Green roofs are a go, thanks to New York State.
More specifically, a bill signed by Governor David Paterson on August 5 promises to spur green roof development atop New York City co-ops and condos by providing a substantial tax abatement worth a quarter to a third of the typical installation cost. Under the legislation, buildings meeting guidelines will be able to take an abatement of $4.50 per square foot of green roof, up to a maximum of $100,000 for the entire job.
Until now, green roofs have generally been high-end showcases, such as the one at Battery Park City’s Riverhouse, or they have been projects financed by such environmentally conscious non-profits as Sustainable South Bronx (at 890 Garrison Avenue in the Bronx). A third variety has been the project of municipal government, such as the Bronx Hall of Justice. Yet another flavor comes from the business owner with environmental credentials, like Stuart Suna of Silvercup Studios, who installed a 35,000 square foot green roof in Long Island City three years ago. But can green roofs catch on in the hard-nosed world inhabited by co-op and condo boards?
Martin Meltzer thinks they can. Spurred by the prospect of the tax abatement, Meltzer, a retired physician and the president of the co-op at 395 Riverside Drive, and his seven-member board have given the go-ahead to a committee to obtain cost estimates for a green roof. It would sit atop their 116-unit Manhattan cooperative at 112th Street and cover roughly 6,500 square feet. According to Dr. Paul S. Mankiewicz, the executive director of the Gaia Institute and a board member of the New York City Soil and Water Conservation District, that’s enough to make an ecological impact. “Each 10,000 square-foot green roof can capture between 6,000 and 12,000 gallons of water in each storm event,” he says. “This is rainfall that will never enter the combined sewer [system]. At the same time, the evaporation of this rainfall will produce enough heat removal to noticeably cool ten acres of the city.”
What else can a green roof do? Advocates point to the following:
A green roof reduces smog
It provides better building energy efficiency by reducing cooling and heating loads, saving fuel and electricity
It improves air quality, by virtue of the increased plantings
It produces local food and habitat for birds, insects and plants
An analysis of the effectiveness of the green roof atop the Silvercup building by Earth Pledge, a Manhattan-based nonprofit in the area of sustainable technology, showed a significant effect in mitigating building temperatures as well as “between 50 and 70 percent storm water capture,” says Leslie Hoffman, Earth Pledge’s executive director.
As environmentally savvy New Yorkers know, there are two types of green roof. The first, the “intensive green roof,” or roof garden, generally features trees and other large plants and requires deep soils, intense labor, and high maintenance. Its purpose is usually ornamental, but gardening is also possible. The second, the “extensive green roof,” is characterized by drought-tolerant vegetation grown on a thin layer of growing medium, and it requires little maintenance and usually no irrigation.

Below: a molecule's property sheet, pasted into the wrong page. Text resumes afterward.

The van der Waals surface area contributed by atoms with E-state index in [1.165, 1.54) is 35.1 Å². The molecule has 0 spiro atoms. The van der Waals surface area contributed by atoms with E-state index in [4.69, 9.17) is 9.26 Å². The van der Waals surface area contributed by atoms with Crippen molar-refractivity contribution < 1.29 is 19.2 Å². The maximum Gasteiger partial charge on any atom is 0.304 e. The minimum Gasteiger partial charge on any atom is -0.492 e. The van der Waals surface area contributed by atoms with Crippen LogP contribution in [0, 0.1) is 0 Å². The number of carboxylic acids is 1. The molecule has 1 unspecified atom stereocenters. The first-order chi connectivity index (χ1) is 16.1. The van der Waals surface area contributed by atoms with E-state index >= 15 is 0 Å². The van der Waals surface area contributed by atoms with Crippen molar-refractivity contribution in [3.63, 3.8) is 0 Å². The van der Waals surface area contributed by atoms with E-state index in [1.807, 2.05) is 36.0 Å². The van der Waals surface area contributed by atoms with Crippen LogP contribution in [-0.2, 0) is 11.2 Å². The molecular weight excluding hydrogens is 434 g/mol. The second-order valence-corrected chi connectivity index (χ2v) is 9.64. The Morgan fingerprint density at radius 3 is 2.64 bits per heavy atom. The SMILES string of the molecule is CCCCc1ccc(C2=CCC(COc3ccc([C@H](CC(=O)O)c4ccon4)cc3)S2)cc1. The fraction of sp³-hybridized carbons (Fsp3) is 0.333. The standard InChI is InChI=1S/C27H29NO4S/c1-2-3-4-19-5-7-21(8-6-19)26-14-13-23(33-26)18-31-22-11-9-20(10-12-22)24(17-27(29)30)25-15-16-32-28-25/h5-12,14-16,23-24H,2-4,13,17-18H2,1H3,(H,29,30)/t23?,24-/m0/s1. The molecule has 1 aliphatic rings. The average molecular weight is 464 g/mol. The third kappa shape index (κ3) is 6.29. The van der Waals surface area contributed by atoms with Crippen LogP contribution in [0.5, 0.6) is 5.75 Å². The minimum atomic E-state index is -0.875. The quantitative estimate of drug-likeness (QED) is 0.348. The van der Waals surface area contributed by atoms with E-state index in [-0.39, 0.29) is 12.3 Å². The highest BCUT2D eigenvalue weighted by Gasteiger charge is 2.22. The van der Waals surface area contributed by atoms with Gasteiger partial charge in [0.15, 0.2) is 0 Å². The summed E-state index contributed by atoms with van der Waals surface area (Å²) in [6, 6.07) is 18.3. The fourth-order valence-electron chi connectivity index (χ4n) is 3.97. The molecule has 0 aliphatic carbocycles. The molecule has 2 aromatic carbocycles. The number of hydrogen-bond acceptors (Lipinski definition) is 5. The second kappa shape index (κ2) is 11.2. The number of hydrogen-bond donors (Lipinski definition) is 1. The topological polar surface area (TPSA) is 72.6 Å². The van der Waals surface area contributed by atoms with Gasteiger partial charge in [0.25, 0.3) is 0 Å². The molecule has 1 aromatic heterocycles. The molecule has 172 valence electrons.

Studies done in Germany in the 1980s – Berlin has an extensive network of green roofs and the German government requires green roofs in new buildings over a certain size – showed that grasses will dominate a green roof when the soil is between 10 to 20 centimeters in depth. If the soil layer is less than 10 centimeters (2.5 inches), the genus Sedum and mosses are most successful. Sedum, a hardy succulent with water-storing leaves and five-petalled blossoms, is the extensive green roof plant of choice, and it’s what you’ll see in most urban installations. Also common are native grasses and another succulent, semper vivus, says Hoffman.
Rob Crauderueff, the policy director for Sustainable South Bronx, says a three-inch layer of gravelly soil topped by plants weighs 30 pounds or less per square foot when dry, information an engineer will have to consider when estimating how much a green roof will weigh. Sustainable South Bronx has a green roof installation team that provides estimates and consultations. Hoffman says that shallow green roofs can often be considerably lighter, as little as 15 to 20 pounds per square foot.
Alexandra Woods, a psychoanalyst and co-op owner, chairs the committee investigating a green roof at 395 Riverside Drive. She went with Meltzer to an August 20 presentation about green roofs and stormwater management hosted by the Hafele Showroom in Manhattan and presented by Green Home NYC in association with nonprofit environmental groups. She left inspired and energetic about the project and ready to begin contacting engineering firms for a roof load estimate come September.